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Home ▸ Catalog ▸ |Medieval & Modern Coins| ▸ |England||View Options:  |  |  | 

English Hammered and Early Milled Coins
Anglo-Gallic, Henry VI de Lancastre, King of France and England, 1422 - 1453

|France|, |Anglo-Gallic,| |Henry| |VI| |de| |Lancastre,| |King| |of| |France| |and| |England,| |1422| |-| |1453||grand| |blanc| |aux| |cus|NEW
On 12 December 1422, each mint was assigned a mint-mark to be placed at the beginning of the obverse and reverse legends. The omission of the pellet beside the root mint-mark was ordered 17 July 1432.

In 1422, the year old king of England inherited the French throne from his mad grandfather Charles VI of France; the iconography of this type represents the unification of the two nations. Ten years later Joan of Arc would make an appearance which would eventually loosen the English grip on France until by 1436 only Normandy and part of Maine remained in Henry's control.
WO110516. Silver grand blanc aux cus, Elias 285a (R), Ciani 602, Duplessy 445, Lafaurie 449, SCBC-SII 8166; root mintmark, no pellet, VF, toned, weight 3.256 g, maximum diameter 28.0 mm, die axis 0o, Le Mans mint, 17 Jul 1432 - 1448; obverse (root) FRANCORVm: ET: ANGLIE: REX (King of France and England), shields of France (on left) and England (on right), side by side, hERICVS above; reverse (root) SIT: nOmEN: DnI: BENEDICVm (Blessed be the name of the Lord), Latin cross, fleur-de-lis to left, leopard left on right, hERICVS below; ex Goron Andreas Singer; rare; $320.00 (323.20)


Great Britain, George IV, 29 January 1820 - 26 June 1830

|United| |Kingdom|, |Great| |Britain,| |George| |IV,| |29| |January| |1820| |-| |26| |June| |1830||farthing|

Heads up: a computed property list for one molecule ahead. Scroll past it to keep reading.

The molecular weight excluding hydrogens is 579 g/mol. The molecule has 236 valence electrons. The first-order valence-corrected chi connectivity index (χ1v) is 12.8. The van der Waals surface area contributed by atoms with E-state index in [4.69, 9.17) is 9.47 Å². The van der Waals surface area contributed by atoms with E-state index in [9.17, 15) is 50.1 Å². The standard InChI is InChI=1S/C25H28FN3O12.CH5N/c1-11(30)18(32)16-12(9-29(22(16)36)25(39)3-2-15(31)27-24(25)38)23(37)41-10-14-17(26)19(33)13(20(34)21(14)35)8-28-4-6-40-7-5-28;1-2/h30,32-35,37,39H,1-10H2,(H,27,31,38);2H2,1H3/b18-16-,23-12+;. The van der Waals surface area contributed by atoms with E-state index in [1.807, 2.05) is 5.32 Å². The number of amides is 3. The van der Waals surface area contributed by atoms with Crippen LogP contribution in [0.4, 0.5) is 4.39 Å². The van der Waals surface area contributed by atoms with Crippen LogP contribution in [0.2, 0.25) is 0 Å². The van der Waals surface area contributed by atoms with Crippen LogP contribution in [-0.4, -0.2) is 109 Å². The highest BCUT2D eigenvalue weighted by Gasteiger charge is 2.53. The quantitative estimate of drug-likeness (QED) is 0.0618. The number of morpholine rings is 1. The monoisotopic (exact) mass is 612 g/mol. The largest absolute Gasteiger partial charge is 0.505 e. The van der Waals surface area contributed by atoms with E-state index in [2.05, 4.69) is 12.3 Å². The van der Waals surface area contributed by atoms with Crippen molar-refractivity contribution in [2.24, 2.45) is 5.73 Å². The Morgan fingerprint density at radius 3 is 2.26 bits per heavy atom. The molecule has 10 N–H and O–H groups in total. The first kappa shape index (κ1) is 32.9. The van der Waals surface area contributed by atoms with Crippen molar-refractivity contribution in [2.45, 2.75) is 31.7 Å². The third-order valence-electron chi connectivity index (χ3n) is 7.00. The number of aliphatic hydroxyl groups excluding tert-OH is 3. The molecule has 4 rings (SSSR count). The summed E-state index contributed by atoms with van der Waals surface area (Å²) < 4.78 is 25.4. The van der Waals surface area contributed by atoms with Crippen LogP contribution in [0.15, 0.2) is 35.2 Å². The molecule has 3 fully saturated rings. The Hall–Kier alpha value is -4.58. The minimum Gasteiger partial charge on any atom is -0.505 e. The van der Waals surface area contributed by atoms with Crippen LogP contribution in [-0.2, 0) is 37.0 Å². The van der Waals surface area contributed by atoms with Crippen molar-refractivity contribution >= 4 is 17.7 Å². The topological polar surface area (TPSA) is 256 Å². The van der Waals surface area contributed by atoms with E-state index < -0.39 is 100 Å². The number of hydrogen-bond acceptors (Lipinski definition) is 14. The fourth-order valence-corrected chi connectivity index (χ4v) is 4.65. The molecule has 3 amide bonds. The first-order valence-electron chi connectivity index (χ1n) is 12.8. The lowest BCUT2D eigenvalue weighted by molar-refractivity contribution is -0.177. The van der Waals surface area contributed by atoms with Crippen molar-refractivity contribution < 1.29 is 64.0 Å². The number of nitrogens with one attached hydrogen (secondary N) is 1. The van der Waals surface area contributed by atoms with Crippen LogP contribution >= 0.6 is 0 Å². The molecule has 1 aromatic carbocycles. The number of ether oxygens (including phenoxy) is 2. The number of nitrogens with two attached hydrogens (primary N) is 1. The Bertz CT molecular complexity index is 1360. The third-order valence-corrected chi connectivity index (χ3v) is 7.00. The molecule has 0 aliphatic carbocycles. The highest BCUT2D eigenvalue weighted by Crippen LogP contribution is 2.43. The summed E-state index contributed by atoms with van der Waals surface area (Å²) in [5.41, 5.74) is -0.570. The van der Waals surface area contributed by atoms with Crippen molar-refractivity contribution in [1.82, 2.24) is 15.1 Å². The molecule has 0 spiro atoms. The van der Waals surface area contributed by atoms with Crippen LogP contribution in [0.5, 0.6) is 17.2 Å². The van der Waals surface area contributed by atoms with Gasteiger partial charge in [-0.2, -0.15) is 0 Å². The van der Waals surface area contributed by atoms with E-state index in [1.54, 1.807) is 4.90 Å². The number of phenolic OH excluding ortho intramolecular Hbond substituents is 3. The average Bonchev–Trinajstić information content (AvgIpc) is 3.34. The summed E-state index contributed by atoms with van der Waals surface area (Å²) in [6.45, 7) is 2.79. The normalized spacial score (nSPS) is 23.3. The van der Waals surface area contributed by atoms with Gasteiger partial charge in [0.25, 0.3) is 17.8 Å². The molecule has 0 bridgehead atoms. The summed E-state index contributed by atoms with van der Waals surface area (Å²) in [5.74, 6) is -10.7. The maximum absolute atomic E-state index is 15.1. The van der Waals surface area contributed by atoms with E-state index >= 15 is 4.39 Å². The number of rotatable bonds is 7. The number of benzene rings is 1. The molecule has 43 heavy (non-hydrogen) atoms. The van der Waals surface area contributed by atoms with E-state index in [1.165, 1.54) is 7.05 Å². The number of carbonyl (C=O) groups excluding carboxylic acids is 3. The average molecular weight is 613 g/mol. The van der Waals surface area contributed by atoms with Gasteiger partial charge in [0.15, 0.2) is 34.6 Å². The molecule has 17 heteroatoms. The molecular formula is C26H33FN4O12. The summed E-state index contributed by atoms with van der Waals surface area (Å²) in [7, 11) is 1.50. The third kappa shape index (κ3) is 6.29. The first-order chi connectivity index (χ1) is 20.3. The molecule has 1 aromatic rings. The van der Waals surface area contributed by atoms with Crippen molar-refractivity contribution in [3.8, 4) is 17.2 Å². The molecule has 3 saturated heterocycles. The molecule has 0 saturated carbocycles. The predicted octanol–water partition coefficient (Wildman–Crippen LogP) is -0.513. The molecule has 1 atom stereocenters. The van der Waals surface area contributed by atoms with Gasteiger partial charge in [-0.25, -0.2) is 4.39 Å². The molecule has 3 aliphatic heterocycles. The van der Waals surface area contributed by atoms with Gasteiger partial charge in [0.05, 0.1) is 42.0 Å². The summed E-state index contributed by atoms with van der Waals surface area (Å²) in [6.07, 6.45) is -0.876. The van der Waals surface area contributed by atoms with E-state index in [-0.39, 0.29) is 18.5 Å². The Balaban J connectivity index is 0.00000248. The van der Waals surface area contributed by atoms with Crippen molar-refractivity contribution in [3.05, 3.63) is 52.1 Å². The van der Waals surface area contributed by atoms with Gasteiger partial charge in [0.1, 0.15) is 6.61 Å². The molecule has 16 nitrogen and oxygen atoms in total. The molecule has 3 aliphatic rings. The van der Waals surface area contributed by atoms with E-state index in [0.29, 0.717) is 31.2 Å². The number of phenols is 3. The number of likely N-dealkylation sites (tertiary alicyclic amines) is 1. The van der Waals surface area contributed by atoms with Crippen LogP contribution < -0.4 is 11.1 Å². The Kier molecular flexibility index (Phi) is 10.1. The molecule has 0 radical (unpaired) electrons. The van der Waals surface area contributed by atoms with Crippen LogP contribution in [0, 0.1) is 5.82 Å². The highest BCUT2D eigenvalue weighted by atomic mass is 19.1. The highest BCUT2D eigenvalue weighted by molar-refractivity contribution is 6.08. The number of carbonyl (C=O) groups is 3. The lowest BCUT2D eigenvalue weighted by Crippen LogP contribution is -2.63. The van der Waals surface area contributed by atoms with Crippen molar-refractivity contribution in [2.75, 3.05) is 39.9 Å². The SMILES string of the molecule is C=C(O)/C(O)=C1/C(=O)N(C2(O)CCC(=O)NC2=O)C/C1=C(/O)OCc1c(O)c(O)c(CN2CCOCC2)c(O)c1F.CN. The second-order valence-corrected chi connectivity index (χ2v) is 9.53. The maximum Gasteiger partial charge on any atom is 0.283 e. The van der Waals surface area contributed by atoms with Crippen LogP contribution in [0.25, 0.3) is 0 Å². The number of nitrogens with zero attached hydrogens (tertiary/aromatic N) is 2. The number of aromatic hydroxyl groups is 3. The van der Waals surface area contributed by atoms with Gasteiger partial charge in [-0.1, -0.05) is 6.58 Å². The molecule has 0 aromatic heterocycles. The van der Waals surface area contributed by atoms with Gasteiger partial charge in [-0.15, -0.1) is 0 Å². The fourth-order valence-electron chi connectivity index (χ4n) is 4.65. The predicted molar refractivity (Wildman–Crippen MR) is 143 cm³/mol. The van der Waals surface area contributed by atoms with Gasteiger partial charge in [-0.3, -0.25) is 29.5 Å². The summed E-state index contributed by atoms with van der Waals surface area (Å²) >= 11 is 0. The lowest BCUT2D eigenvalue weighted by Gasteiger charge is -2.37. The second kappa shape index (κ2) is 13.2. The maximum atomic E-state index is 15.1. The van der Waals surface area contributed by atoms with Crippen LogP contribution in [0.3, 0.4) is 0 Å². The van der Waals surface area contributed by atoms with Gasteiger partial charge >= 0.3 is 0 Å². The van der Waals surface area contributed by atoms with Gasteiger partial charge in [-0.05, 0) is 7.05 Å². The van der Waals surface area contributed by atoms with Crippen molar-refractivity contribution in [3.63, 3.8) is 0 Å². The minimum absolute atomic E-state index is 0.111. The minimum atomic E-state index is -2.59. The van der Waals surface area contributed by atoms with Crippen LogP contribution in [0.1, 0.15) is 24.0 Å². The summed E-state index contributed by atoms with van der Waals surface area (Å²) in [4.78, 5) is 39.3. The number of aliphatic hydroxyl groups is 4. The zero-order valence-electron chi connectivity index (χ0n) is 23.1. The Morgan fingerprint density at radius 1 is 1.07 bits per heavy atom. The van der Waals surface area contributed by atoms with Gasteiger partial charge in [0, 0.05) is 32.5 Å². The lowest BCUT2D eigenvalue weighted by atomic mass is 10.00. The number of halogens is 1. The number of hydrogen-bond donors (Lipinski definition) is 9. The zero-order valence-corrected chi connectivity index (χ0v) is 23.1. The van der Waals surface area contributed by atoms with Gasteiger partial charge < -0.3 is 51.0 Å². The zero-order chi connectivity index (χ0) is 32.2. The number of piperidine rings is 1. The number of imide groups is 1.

From 1811 until his accession, George IV served as regent during his father's mental illness. He forbade his wife from attending his coronation and unsuccessfully attempted to divorce her, which brought the contempt of the people. For most of George's regency and reign, Prime Minister Lord Liverpool controlled the government with little help from George. George's extravagant lifestyle and wasteful spending angered taxpayers at a time when Britain was fighting the Napoleonic Wars. He did not provide leadership in a time of crisis, nor did he act as a role model for his people. Liverpool led Britain's ultimate victory, negotiated the peace settlement, and attempted to deal with the social and economic malaise that followed. George IV was succeeded by his younger brother William.
UK98541. Copper farthing, Peck 1414, SCBC 3822, SCWC KM 677, gVF, small scratches and marks, weight 4.622 g, maximum diameter 21.8 mm, die axis 180o, London mint, 1st issue, 1826; obverse GEORGIUS IIII DEI GRATIA (George IV, by the grace of God), laureate and draped bust left; reverse BRITANNIAR: REX FID: DEF: (King of The British territories, Defender of the Faith), Britannia seated right, arm on shield, holding laurel branch and trident, 1826 below; $80.00 (80.80)







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REFERENCES|

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Catalog current as of Friday, January 27, 2023.
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